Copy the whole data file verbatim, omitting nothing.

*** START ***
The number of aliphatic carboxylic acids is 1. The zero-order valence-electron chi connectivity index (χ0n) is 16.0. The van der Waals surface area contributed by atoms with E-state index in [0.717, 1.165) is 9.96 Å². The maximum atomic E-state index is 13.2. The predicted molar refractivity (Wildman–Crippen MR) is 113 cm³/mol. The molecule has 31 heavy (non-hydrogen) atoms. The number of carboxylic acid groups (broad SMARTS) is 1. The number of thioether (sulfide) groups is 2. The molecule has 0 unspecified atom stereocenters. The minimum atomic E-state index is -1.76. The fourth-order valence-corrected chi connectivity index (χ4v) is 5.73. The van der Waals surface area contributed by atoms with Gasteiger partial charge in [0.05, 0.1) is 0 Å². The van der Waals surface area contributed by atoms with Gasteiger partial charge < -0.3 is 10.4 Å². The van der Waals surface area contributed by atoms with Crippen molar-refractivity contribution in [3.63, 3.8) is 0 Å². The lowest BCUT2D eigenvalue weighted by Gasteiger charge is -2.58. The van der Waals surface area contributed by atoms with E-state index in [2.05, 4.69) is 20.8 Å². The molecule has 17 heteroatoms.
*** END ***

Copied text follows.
The number of aliphatic carboxylic acids is 1. The zero-order valence-electron chi connectivity index (χ0n) is 16.0. The van der Waals surface area contributed by atoms with E-state index in [0.717, 1.165) is 9.96 Å². The maximum atomic E-state index is 13.2. The predicted molar refractivity (Wildman–Crippen MR) is 113 cm³/mol. The molecule has 31 heavy (non-hydrogen) atoms. The number of carboxylic acid groups (broad SMARTS) is 1. The number of thioether (sulfide) groups is 2. The molecule has 0 unspecified atom stereocenters. The minimum atomic E-state index is -1.76. The fourth-order valence-corrected chi connectivity index (χ4v) is 5.73. The van der Waals surface area contributed by atoms with Gasteiger partial charge in [0.05, 0.1) is 0 Å². The van der Waals surface area contributed by atoms with Gasteiger partial charge < -0.3 is 10.4 Å². The van der Waals surface area contributed by atoms with Crippen molar-refractivity contribution in [3.63, 3.8) is 0 Å². The lowest BCUT2D eigenvalue weighted by Gasteiger charge is -2.58. The van der Waals surface area contributed by atoms with E-state index in [2.05, 4.69) is 20.8 Å². The molecule has 17 heteroatoms.